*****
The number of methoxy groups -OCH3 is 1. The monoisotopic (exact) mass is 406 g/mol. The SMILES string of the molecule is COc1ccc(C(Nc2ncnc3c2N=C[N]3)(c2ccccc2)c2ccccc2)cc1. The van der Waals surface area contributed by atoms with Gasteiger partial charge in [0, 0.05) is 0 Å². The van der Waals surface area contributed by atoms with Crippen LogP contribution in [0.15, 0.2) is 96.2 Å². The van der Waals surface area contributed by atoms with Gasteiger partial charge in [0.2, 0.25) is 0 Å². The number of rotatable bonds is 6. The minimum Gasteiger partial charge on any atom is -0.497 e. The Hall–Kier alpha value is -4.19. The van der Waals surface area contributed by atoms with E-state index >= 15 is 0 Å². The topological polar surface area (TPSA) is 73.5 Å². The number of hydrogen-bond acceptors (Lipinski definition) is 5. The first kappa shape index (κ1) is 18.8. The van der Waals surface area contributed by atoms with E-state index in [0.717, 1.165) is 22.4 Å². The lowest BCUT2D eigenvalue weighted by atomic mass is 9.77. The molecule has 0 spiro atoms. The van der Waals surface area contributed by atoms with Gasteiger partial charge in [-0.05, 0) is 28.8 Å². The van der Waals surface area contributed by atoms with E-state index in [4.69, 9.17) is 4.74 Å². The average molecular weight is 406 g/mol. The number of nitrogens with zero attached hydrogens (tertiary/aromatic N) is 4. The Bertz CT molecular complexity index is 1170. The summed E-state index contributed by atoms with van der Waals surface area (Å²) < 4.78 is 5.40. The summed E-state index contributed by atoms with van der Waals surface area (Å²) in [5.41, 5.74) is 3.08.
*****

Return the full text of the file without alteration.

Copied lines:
The number of methoxy groups -OCH3 is 1. The monoisotopic (exact) mass is 406 g/mol. The SMILES string of the molecule is COc1ccc(C(Nc2ncnc3c2N=C[N]3)(c2ccccc2)c2ccccc2)cc1. The van der Waals surface area contributed by atoms with Gasteiger partial charge in [0, 0.05) is 0 Å². The van der Waals surface area contributed by atoms with Crippen LogP contribution in [0.15, 0.2) is 96.2 Å². The van der Waals surface area contributed by atoms with Gasteiger partial charge in [0.2, 0.25) is 0 Å². The number of rotatable bonds is 6. The minimum Gasteiger partial charge on any atom is -0.497 e. The Hall–Kier alpha value is -4.19. The van der Waals surface area contributed by atoms with E-state index >= 15 is 0 Å². The topological polar surface area (TPSA) is 73.5 Å². The number of hydrogen-bond acceptors (Lipinski definition) is 5. The first kappa shape index (κ1) is 18.8. The van der Waals surface area contributed by atoms with E-state index in [0.717, 1.165) is 22.4 Å². The lowest BCUT2D eigenvalue weighted by atomic mass is 9.77. The molecule has 0 spiro atoms. The van der Waals surface area contributed by atoms with Gasteiger partial charge in [-0.05, 0) is 28.8 Å². The van der Waals surface area contributed by atoms with E-state index in [4.69, 9.17) is 4.74 Å². The average molecular weight is 406 g/mol. The number of nitrogens with zero attached hydrogens (tertiary/aromatic N) is 4. The Bertz CT molecular complexity index is 1170. The summed E-state index contributed by atoms with van der Waals surface area (Å²) < 4.78 is 5.40. The summed E-state index contributed by atoms with van der Waals surface area (Å²) in [5.41, 5.74) is 3.08.